Besides acoustic piano, Hill plays Fender Rhodes as well as synthesizer on the album.  His creamy Rhodes sound atop the bubbling rhythm section on "Swell" is a delight while the string sounds produced by the synth on "Afrofuturism" does more than fill out the sound, helping to illustrate the title of the track (be sure to note Whitfield Jr.'s excellent drumming as well as Carter's fine bass accompaniment and counterpoint). After the delightful bass intro to "Aquanaut", the band kicks in to a hearty beat, not unlike pieces by McCoy Tyner (but a touch funkier).  The powerful forward motion of the piece has an urgent quality as do the solos by Hill and Ross.  The quartet's take on Mr. Wonder's "Superwoman" (more Rhodes and synths) is quite handsome – again, listen how the drummer "colors" the proceedings while the electric bass swims beneath the piano.

"Reality Check" also includes Mulgrew Miller's "Pressing The Issue"; the piece is a hard-hitting, high energy, track featuring fiery solos from Ross and Hill, one more track that brings McCoy Tyner to mind. The final tune, "Song of the Wind", is an attractive blend of Rhodes, synth, and vibes that gives the piece an ethereal feel.  Carter's bubbling base lines and Whitfield Jr.'s intelligent brushes leans towards a "fusion" feel yet the interactions are exciting while the solos are probing.  Theo Hill and company have created a soul-satisfying song experience, music with heart and soul as well as plenty of rhythmic fire.  Play it loud and often!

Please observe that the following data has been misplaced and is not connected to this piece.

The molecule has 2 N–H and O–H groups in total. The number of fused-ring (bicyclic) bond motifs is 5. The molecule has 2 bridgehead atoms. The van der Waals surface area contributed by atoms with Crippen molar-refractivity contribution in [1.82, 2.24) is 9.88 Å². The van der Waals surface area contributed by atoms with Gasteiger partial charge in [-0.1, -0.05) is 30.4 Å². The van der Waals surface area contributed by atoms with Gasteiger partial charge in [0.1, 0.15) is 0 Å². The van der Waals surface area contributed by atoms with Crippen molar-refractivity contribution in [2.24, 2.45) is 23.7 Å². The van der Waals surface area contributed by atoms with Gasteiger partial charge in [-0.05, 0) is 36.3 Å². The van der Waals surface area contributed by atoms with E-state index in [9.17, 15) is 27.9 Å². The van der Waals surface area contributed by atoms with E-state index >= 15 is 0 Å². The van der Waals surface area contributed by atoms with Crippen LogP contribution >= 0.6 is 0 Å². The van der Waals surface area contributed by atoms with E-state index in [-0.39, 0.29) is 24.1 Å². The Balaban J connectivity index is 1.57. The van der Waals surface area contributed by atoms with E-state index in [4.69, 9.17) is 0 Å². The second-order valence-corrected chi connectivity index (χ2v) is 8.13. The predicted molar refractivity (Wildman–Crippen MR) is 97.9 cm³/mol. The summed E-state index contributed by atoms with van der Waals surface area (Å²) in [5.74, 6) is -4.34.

For more information, go to www.theoshill.com.

Photo: Emra Islek
For the past decade+, bassist and composer Harish Raghavan has been the foundation of rhythm sections for artists such as Kurt Elling, Walter Smith III, Eric Harland, pianist Taylor Eigsti, and Ambrose Akinmusire (and others).  The native of Northbrook, IL (just north of Chicago) first studied drumming and took up the bass when he was 16.  He attended college at USC and studied with John Clayton and privately with Robert Hurst.  Upon moving to New York City in 2007, Raghavan started to work on a regular basis and continues to do to this day.